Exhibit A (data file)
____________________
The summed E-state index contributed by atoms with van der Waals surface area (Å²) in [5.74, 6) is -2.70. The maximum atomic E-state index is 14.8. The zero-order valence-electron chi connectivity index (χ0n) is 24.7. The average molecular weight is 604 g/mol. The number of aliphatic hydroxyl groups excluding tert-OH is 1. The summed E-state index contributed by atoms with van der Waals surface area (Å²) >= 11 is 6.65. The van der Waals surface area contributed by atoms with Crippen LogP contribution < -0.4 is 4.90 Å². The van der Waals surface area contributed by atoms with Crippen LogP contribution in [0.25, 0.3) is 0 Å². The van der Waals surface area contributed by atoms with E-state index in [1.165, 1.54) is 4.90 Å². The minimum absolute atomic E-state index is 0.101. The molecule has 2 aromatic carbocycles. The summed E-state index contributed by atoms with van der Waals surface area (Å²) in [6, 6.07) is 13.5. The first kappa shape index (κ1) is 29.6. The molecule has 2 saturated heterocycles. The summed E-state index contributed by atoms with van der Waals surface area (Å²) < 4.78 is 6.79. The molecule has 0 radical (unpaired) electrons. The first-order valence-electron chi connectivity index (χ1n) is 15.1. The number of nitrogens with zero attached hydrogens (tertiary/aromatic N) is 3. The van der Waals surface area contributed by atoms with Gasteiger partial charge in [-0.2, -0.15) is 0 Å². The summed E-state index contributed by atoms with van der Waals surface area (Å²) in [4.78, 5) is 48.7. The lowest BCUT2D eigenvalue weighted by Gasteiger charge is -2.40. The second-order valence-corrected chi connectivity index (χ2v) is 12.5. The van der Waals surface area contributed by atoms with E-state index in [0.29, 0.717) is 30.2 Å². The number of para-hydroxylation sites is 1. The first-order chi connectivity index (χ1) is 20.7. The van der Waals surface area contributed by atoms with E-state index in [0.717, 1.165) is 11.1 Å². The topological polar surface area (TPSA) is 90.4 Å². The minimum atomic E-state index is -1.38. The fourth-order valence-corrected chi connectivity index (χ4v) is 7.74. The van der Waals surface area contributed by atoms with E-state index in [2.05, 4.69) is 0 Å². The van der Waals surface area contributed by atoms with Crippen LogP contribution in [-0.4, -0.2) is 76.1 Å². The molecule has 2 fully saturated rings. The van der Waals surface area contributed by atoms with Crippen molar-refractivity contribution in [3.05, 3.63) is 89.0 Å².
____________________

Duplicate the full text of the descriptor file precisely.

The summed E-state index contributed by atoms with van der Waals surface area (Å²) in [5.74, 6) is -2.70. The maximum atomic E-state index is 14.8. The zero-order valence-electron chi connectivity index (χ0n) is 24.7. The average molecular weight is 604 g/mol. The number of aliphatic hydroxyl groups excluding tert-OH is 1. The summed E-state index contributed by atoms with van der Waals surface area (Å²) >= 11 is 6.65. The van der Waals surface area contributed by atoms with Crippen LogP contribution < -0.4 is 4.90 Å². The van der Waals surface area contributed by atoms with Crippen LogP contribution in [0.25, 0.3) is 0 Å². The van der Waals surface area contributed by atoms with E-state index in [1.165, 1.54) is 4.90 Å². The minimum absolute atomic E-state index is 0.101. The molecule has 2 aromatic carbocycles. The summed E-state index contributed by atoms with van der Waals surface area (Å²) in [6, 6.07) is 13.5. The first kappa shape index (κ1) is 29.6. The molecule has 2 saturated heterocycles. The summed E-state index contributed by atoms with van der Waals surface area (Å²) < 4.78 is 6.79. The molecule has 0 radical (unpaired) electrons. The first-order valence-electron chi connectivity index (χ1n) is 15.1. The number of nitrogens with zero attached hydrogens (tertiary/aromatic N) is 3. The van der Waals surface area contributed by atoms with Gasteiger partial charge in [-0.2, -0.15) is 0 Å². The summed E-state index contributed by atoms with van der Waals surface area (Å²) in [4.78, 5) is 48.7. The lowest BCUT2D eigenvalue weighted by Gasteiger charge is -2.40. The second-order valence-corrected chi connectivity index (χ2v) is 12.5. The van der Waals surface area contributed by atoms with E-state index in [0.29, 0.717) is 30.2 Å². The number of para-hydroxylation sites is 1. The first-order chi connectivity index (χ1) is 20.7. The van der Waals surface area contributed by atoms with E-state index in [0.717, 1.165) is 11.1 Å². The topological polar surface area (TPSA) is 90.4 Å². The minimum atomic E-state index is -1.38. The fourth-order valence-corrected chi connectivity index (χ4v) is 7.74. The van der Waals surface area contributed by atoms with E-state index in [2.05, 4.69) is 0 Å². The van der Waals surface area contributed by atoms with Crippen LogP contribution in [-0.4, -0.2) is 76.1 Å². The molecule has 2 fully saturated rings. The van der Waals surface area contributed by atoms with Crippen molar-refractivity contribution in [3.05, 3.63) is 89.0 Å².